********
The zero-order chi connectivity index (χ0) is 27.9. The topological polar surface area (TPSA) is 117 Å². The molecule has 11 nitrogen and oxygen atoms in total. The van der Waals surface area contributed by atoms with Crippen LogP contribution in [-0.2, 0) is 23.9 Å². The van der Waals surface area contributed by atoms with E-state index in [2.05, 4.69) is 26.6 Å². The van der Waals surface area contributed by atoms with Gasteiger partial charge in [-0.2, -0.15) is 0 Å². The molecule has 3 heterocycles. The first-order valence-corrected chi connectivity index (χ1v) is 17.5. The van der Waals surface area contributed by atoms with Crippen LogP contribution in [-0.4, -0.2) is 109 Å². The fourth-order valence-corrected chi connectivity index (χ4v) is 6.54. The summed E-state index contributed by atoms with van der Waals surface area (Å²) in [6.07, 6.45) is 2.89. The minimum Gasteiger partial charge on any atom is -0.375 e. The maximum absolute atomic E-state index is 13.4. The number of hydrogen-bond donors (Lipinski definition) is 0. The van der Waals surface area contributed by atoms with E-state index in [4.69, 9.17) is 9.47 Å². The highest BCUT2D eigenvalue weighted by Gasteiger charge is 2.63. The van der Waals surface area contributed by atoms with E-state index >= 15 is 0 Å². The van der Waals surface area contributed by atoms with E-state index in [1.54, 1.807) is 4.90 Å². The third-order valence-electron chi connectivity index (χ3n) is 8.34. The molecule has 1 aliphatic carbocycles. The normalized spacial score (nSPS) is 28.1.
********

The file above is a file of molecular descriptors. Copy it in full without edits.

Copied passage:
The zero-order chi connectivity index (χ0) is 27.9. The topological polar surface area (TPSA) is 117 Å². The molecule has 11 nitrogen and oxygen atoms in total. The van der Waals surface area contributed by atoms with Crippen LogP contribution in [-0.2, 0) is 23.9 Å². The van der Waals surface area contributed by atoms with E-state index in [2.05, 4.69) is 26.6 Å². The van der Waals surface area contributed by atoms with Gasteiger partial charge in [-0.2, -0.15) is 0 Å². The molecule has 3 heterocycles. The first-order valence-corrected chi connectivity index (χ1v) is 17.5. The van der Waals surface area contributed by atoms with Crippen LogP contribution in [-0.4, -0.2) is 109 Å². The fourth-order valence-corrected chi connectivity index (χ4v) is 6.54. The summed E-state index contributed by atoms with van der Waals surface area (Å²) in [6.07, 6.45) is 2.89. The minimum Gasteiger partial charge on any atom is -0.375 e. The maximum absolute atomic E-state index is 13.4. The number of hydrogen-bond donors (Lipinski definition) is 0. The van der Waals surface area contributed by atoms with E-state index in [4.69, 9.17) is 9.47 Å². The highest BCUT2D eigenvalue weighted by Gasteiger charge is 2.63. The van der Waals surface area contributed by atoms with E-state index >= 15 is 0 Å². The van der Waals surface area contributed by atoms with E-state index in [1.54, 1.807) is 4.90 Å². The third-order valence-electron chi connectivity index (χ3n) is 8.34. The molecule has 1 aliphatic carbocycles. The normalized spacial score (nSPS) is 28.1.